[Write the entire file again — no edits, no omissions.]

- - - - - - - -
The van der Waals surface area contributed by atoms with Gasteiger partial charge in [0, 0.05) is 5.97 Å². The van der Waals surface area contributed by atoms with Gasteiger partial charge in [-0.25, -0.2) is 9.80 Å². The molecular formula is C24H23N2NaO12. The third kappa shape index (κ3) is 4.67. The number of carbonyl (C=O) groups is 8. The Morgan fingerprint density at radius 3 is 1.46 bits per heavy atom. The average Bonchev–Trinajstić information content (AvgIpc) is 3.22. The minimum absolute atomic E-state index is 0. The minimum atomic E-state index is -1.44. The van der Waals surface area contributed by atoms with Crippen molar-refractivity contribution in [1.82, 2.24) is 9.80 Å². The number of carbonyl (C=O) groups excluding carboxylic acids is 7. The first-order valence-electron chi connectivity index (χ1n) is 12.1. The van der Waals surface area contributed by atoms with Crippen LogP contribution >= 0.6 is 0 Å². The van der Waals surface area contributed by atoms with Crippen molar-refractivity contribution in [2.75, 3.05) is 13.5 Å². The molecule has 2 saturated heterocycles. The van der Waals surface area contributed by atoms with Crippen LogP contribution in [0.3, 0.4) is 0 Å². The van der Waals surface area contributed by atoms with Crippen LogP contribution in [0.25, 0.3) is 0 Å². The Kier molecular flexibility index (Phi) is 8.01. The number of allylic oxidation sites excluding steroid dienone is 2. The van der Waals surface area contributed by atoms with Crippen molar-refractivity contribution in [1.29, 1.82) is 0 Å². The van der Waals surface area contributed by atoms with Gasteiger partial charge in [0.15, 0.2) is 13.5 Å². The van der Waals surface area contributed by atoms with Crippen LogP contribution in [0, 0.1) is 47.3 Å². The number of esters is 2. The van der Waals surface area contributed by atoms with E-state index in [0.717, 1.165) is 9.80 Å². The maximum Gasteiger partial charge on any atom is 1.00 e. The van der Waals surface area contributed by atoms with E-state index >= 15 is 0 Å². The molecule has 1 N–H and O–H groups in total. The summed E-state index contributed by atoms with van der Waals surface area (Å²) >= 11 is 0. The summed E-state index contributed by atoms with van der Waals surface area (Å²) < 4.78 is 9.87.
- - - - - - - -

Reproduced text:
The van der Waals surface area contributed by atoms with Gasteiger partial charge in [0, 0.05) is 5.97 Å². The van der Waals surface area contributed by atoms with Gasteiger partial charge in [-0.25, -0.2) is 9.80 Å². The molecular formula is C24H23N2NaO12. The third kappa shape index (κ3) is 4.67. The number of carbonyl (C=O) groups is 8. The Morgan fingerprint density at radius 3 is 1.46 bits per heavy atom. The average Bonchev–Trinajstić information content (AvgIpc) is 3.22. The minimum absolute atomic E-state index is 0. The minimum atomic E-state index is -1.44. The van der Waals surface area contributed by atoms with Crippen molar-refractivity contribution in [1.82, 2.24) is 9.80 Å². The number of carbonyl (C=O) groups excluding carboxylic acids is 7. The first-order valence-electron chi connectivity index (χ1n) is 12.1. The van der Waals surface area contributed by atoms with Crippen LogP contribution >= 0.6 is 0 Å². The van der Waals surface area contributed by atoms with Crippen molar-refractivity contribution in [2.75, 3.05) is 13.5 Å². The molecule has 2 saturated heterocycles. The van der Waals surface area contributed by atoms with Crippen LogP contribution in [0.3, 0.4) is 0 Å². The van der Waals surface area contributed by atoms with Crippen LogP contribution in [0.25, 0.3) is 0 Å². The Kier molecular flexibility index (Phi) is 8.01. The number of allylic oxidation sites excluding steroid dienone is 2. The van der Waals surface area contributed by atoms with Crippen molar-refractivity contribution in [1.29, 1.82) is 0 Å². The van der Waals surface area contributed by atoms with Gasteiger partial charge in [0.15, 0.2) is 13.5 Å². The van der Waals surface area contributed by atoms with Crippen LogP contribution in [0, 0.1) is 47.3 Å². The number of esters is 2. The van der Waals surface area contributed by atoms with E-state index in [0.717, 1.165) is 9.80 Å². The maximum Gasteiger partial charge on any atom is 1.00 e. The van der Waals surface area contributed by atoms with E-state index >= 15 is 0 Å². The molecule has 1 N–H and O–H groups in total. The summed E-state index contributed by atoms with van der Waals surface area (Å²) >= 11 is 0. The summed E-state index contributed by atoms with van der Waals surface area (Å²) < 4.78 is 9.87.